The two-time U.S. Open champ then engaged with some followers to explain his point a little more in depth.

    So, yeah ... don't think he's changing his perspective on this topic anytime soon ever.

    Getty Images

    Randall's Rant: The Euros won't just roll over

    By Randall MellJanuary 22, 2018, 9:36 pm

    The Ryder Cup may not be the King Kong of golf events yet, but you can hear the biennial international team event thumping its chest a full eight months out.

    As anticipation for this year’s big events goes, there is more buzz about Europe’s bid to hold off a rejuvenated American effort in Paris in September than there is about the Masters coming up in April.

    Thank Europe’s phenomenal success last weekend for that.

    And Rory McIlroy’s impassioned remarks in Abu Dhabi.

    And the provocative bulletin board material a certain Sports Illustrated writer provided the Europeans a couple months ago, with a stinging assault on the Euro chances that read like an obituary.

    McIlroy was asked in a news conference before his 2018 debut last week what he was most excited about this year.

    The Ryder Cup topped his list.

    Though McIlroy will be trying to complete the career Grand Slam at Augusta National come April, he talked more about the Ryder Cup than he did any of the game’s major championships.

    When asked a follow-up about the American team’s resurgence after a task-force overhaul and the injection of young, new star power, McIlroy nearly started breaking down the matchup. He talked about the young Americans and how good they are.

    “Yeah, the Americans have been, obviously, very buoyant about their chances and whatever, but it’s never as easy as that. ... The Ryder Cup’s always close,” McIlroy said. “I think we’ll have a great team, and it definitely won’t be as easy as they think it’s going to be.”

    McIlroy may have been talking about Alan Shipnuck’s bold prediction after the American Presidents Cup rout last fall.

    Or similar assertions from TV analysts.

    “The Ryder Cup is dead – you just don’t know it yet,” Shipnuck wrote. “One of the greatest events in sport is on the verge of irrelevancy. The young, talented, hungry golfers from the United States, benefitting from the cohesive leadership of the Task Force era, are going to roll to victory in 2018 in Paris.”

    European Ryder Cup captain Thomas Bjorn won’t find words that will motivate the Euros more than that as he watches his prospective players jockey to make the team.

    And, boy, did they jockey last weekend.

    The Euros dominated across the planet, not that they did it with the Ryder Cup as some rallying cry, because they didn’t. But it was a heck of an encouraging start to the year for Bjorn to witness.

    Spain’s Jon Rahm won the CareerBuilder Challenge on the PGA Tour, England’s Tommy Fleetwood started the week at Abu Dhabi paired with American and world No. 1 Dustin Johnson and won the European Tour event, and Spain’s Sergio Garcia won the Singapore Open in a rout on the Asian Tour.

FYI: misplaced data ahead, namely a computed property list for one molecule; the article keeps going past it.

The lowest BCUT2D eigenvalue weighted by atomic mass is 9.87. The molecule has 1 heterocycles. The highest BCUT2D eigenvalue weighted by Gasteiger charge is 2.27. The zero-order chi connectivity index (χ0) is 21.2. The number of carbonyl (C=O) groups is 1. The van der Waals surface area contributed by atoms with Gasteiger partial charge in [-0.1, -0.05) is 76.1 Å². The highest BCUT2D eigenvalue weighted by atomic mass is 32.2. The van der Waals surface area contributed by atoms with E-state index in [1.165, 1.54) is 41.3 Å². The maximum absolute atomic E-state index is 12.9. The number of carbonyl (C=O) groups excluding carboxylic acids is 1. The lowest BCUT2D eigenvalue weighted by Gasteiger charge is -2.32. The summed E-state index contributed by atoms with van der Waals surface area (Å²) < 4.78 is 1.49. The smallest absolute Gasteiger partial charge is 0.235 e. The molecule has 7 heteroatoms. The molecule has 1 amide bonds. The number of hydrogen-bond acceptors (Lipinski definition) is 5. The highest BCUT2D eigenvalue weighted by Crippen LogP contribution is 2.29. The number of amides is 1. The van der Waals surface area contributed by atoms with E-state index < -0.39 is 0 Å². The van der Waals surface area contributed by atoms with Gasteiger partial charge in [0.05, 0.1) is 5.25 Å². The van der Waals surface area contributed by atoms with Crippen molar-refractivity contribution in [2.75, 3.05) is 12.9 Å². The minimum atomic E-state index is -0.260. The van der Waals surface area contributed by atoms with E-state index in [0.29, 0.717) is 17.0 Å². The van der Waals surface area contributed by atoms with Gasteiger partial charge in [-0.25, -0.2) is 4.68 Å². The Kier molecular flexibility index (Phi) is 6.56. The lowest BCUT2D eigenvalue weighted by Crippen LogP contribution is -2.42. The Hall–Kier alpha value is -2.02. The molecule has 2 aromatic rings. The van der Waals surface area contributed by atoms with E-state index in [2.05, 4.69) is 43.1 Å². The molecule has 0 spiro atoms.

And McIlroy looked close to being in midseason form, tying for third in his first start in three months.

    Yes, it’s only January, and the Ryder Cup is still a long way off, with so much still to unfold, but you got an early sense from McIlroy how much defending European turf will mean to him and the Euros in Paris in September.

    The Masters is great theater, the U.S. Open a rigorous test, The Open and the PGA Championship historically important, too, but the Ryder Cup touches a nerve none of those do.

    The Ryder Cup stokes more fervor, provokes more passion and incites more vitriol than any other event in golf.

    More bulletin board material, too.

    Yeah, it’s a long way off, but you can already hear the Ryder Cup’s King Kong like footsteps in its distant approach. Watching how the American and European teams come together will be an ongoing drama through spring and summer.

    Getty Images

    Quail Hollow officials promise players easier conditions

    By Rex HoggardJanuary 22, 2018, 9:14 pm

    Quail Hollow Club - a staple on the PGA Tour since 2003 - debuted as a longer, tougher version of itself at last year’s PGA Championship, receiving mixed reviews from players.

    The course played to a lengthened 7,600 yards at last year’s PGA and a 73.46 stroke average, the toughest course in relation to par on Tour in 2017. As a result, it left some players less than excited to return to the Charlotte, N.C.-area layout later this spring for the Wells Fargo Championship.

    It’s that lack of enthusiasm that led officials at Quail Hollow to send a video to players saying, essentially, that the course players have lauded for years will be back in May.

    The video, which includes Quail Hollow president Johnny Harris and runs nearly five minutes, begins with an explanation of how the first hole, which played as a 524-yard par 4 at the PGA, will play much shorter at the Wells Fargo Championship.

    “I had a number of my friends who were playing in the tournament tell me that tee was better suited as a lemonade stand,” Harris joked of the new tee box on the fourth hole. “I doubt we’ll ever see that tee used again in competition.”

    Harris also explained that the greens, which became too fast for some, will be “softer” for this year’s Wells Fargo Championship.